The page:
This is a continuation of Ole Griep’s story told to me by Ole, himself, in 1996 while he was working as a volunteer “grandpa” at Crossroads Vocational School in St. Francis.
Ole’s family was among the early settlers in southern Isanti County, coming to the area in the 1880s.
Back in those days, Isanti had a distinctly Wild West flavor and keeping a semblance of law and order was a mighty big job. Ole’s father, Herman, was considered an educated man; he had got through the sixth grade. Maybe that’s why he was appointed constable.
Then, as today, many violent crimes were committed while under the influence. Some of the stories Herman told his children were about arresting murderers and settling domestic problems.
One domestic case that basically resolved itself involved two neighboring farmers who got to drinking and decided to trade wives for a while.
But one of the “traded” wives would have none of that. When her drunken neighbor tried to climb in bed with her, she clubbed him over the head with a baseball bat!
Another story of drunken indiscretion was about two men who, after drinking a few rounds, decided to trade guns, a 22-caliber for a 45. Then they got to arguing and the former owner of the 45 shot the other man in the chest with the traded 22.
Luckily, the bullet struck a button and bounced off without inflicting any great bodily damage. Had it been the 45, it would have been a different story.
Carelessness involving drinking and guns ended one career and fostered another. Shortly after the end of World War I, Herman Griep took part in a Thanksgiving turkey shoot at a neighbor’s farm.
Moonshine was flowing freely and Herman felt uneasy about the situation. He decided to leave early but was called back. He and another marksman had tied and would have to have a “shoot-off.”
As Herman was aiming, the guy standing behind him fired, shooting Herman’s leg off. Herman’s farming days were over and it fell on the shoulders of 12-year old Ole to run the farm.
During the course of years most of Ole’s brothers and sisters moved away.
Some found other occupations, but Ole remained on the family farm along with his parents who died in 1943 and 1945.
Ole started calling square dances in the 1930s and served as regional president of the Square Dance Federation of Minnesota.
During his career he called square dances throughout Minnesota as well as for 50,000 dancers in Detroit, Michigan during the national convention.
He shared his love for square dancing with 4-H clubs and church groups, teaching square dancing in community education classes and school gym classes as well.
Sometimes he called the dances from horseback and he often mentored up-and-coming square dance callers.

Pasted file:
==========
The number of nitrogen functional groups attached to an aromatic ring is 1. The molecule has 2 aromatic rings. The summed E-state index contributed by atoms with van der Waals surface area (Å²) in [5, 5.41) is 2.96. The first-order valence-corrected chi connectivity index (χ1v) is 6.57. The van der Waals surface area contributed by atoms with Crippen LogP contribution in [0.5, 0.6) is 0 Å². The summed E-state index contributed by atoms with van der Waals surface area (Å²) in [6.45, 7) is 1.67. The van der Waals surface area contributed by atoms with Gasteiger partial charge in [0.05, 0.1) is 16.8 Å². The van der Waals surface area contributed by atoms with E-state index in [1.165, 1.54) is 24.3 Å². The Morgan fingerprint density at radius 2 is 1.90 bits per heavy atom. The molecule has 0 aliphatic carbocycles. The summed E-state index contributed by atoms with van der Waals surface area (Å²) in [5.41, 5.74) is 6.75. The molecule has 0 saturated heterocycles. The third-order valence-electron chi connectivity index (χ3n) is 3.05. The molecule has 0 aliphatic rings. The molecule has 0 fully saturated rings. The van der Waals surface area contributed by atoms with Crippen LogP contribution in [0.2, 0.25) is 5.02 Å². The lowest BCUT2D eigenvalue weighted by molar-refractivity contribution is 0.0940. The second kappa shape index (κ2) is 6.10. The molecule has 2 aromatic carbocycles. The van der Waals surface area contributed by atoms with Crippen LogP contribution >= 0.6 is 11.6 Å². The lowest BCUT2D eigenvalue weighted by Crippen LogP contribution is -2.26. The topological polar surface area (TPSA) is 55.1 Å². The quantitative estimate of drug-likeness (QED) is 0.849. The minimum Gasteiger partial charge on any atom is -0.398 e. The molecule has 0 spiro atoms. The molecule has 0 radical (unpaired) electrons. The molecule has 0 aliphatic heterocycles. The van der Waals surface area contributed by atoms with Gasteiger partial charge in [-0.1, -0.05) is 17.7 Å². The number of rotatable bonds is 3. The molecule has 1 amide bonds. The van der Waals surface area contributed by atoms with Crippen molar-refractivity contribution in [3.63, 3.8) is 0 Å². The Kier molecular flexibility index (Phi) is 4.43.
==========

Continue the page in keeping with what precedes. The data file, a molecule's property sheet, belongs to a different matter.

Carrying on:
As president of the Square Dance Federation, Ole found himself involved in the square dancing activities of the St. Paul Winter Carnival.
Much to his surprise he was knighted by King Boreas at the end of the festivities.
Until the ripe old age of 50, Ole had remained a bachelor. He met his wife, Thelma, through square dancing.
She was reporting secretary for the state federation the same year he was president.
When Thelma died in 1979 Ole joined the foster grandparent program, focusing his energies and attention on helping young people in need of adult mentoring.
He was a familiar sight at Crossroads Vocational School in St. Francis where he was “Grandpa” to the students, helping and encouraging them as he sat in on their classes.
He began his volunteering in the foster grandparent program at Bar-None.
When Bar-None and Sheriff’s Boys’ Ranch combined their programs and moved to the shared facility, Crossroads, Ole moved with them.
Shortly before I interviewed Ole in 1997, Crossroads had featured Ole in a showcase exhibit.
Prominently displayed was the memorabilia of a man whose roots go deep into Isanti County and whose service to community impacted many.
Ole was honored as a foster grandparent by the foster grandparent programs of both Minnesota and the U.S. and as the outstanding citizen of Isanti in 1987.
Ole also became involved in community educations, serving as a senior representative on the District 15 Community Education Advisory Council.
After attending a theater production in Princeton, Ole thought it would be a good idea for St. Francis to have a theater group.
He brought his proposal before the advisory council and offered to provide $500 “seed money” to help a community-based theater get started.
In 1983 this new theater group presented its first play, a farmer/cattleman musical called “Oklahoma!” to an enthusiastically supportive audience, and thus, with Ole’s help, Playhouse 15 came to St. Francis and stayed for nearly 25 years until 2005 when the final curtain rang down.
Ole Griep was a man who lived his long life to the fullest, dying on Aug. 30, 2009 at the age of 98.
Although he resided just over the border from St. Francis in Isanti County, Ole made a tremendous difference in the lives of many people, young and old, in Anoka County and beyond.
Editor’s note: June Anderson is a member of the Anoka County Historical Society and a volunteer guide for their Ghost Tours of Anoka.